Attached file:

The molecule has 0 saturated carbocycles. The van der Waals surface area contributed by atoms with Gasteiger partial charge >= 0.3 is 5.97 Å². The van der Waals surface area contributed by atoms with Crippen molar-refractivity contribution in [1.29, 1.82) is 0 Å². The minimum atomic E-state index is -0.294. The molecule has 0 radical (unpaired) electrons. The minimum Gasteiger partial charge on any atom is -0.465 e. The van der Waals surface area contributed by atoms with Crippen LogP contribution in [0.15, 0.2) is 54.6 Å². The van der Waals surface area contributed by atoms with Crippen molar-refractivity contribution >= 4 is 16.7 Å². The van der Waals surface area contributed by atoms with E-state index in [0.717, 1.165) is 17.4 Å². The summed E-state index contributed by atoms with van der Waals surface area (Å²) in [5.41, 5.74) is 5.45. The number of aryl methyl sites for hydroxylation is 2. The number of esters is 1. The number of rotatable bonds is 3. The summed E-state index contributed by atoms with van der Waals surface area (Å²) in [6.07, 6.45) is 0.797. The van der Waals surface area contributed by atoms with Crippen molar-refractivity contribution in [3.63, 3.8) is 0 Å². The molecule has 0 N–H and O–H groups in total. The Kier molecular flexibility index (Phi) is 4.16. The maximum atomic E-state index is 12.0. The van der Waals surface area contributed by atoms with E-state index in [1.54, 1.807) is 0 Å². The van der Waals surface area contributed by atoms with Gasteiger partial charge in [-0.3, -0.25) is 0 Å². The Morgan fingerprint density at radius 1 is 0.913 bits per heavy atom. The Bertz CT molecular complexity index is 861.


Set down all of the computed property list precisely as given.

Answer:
The molecule has 0 saturated carbocycles. The van der Waals surface area contributed by atoms with Gasteiger partial charge >= 0.3 is 5.97 Å². The van der Waals surface area contributed by atoms with Crippen molar-refractivity contribution in [1.29, 1.82) is 0 Å². The minimum atomic E-state index is -0.294. The molecule has 0 radical (unpaired) electrons. The minimum Gasteiger partial charge on any atom is -0.465 e. The van der Waals surface area contributed by atoms with Crippen LogP contribution in [0.15, 0.2) is 54.6 Å². The van der Waals surface area contributed by atoms with Crippen molar-refractivity contribution >= 4 is 16.7 Å². The van der Waals surface area contributed by atoms with E-state index in [0.717, 1.165) is 17.4 Å². The summed E-state index contributed by atoms with van der Waals surface area (Å²) in [5.41, 5.74) is 5.45. The number of aryl methyl sites for hydroxylation is 2. The number of esters is 1. The number of rotatable bonds is 3. The summed E-state index contributed by atoms with van der Waals surface area (Å²) in [6.07, 6.45) is 0.797. The van der Waals surface area contributed by atoms with Crippen molar-refractivity contribution in [3.63, 3.8) is 0 Å². The molecule has 0 N–H and O–H groups in total. The Kier molecular flexibility index (Phi) is 4.16. The maximum atomic E-state index is 12.0. The van der Waals surface area contributed by atoms with E-state index in [1.54, 1.807) is 0 Å². The van der Waals surface area contributed by atoms with Gasteiger partial charge in [-0.3, -0.25) is 0 Å². The Morgan fingerprint density at radius 1 is 0.913 bits per heavy atom. The Bertz CT molecular complexity index is 861.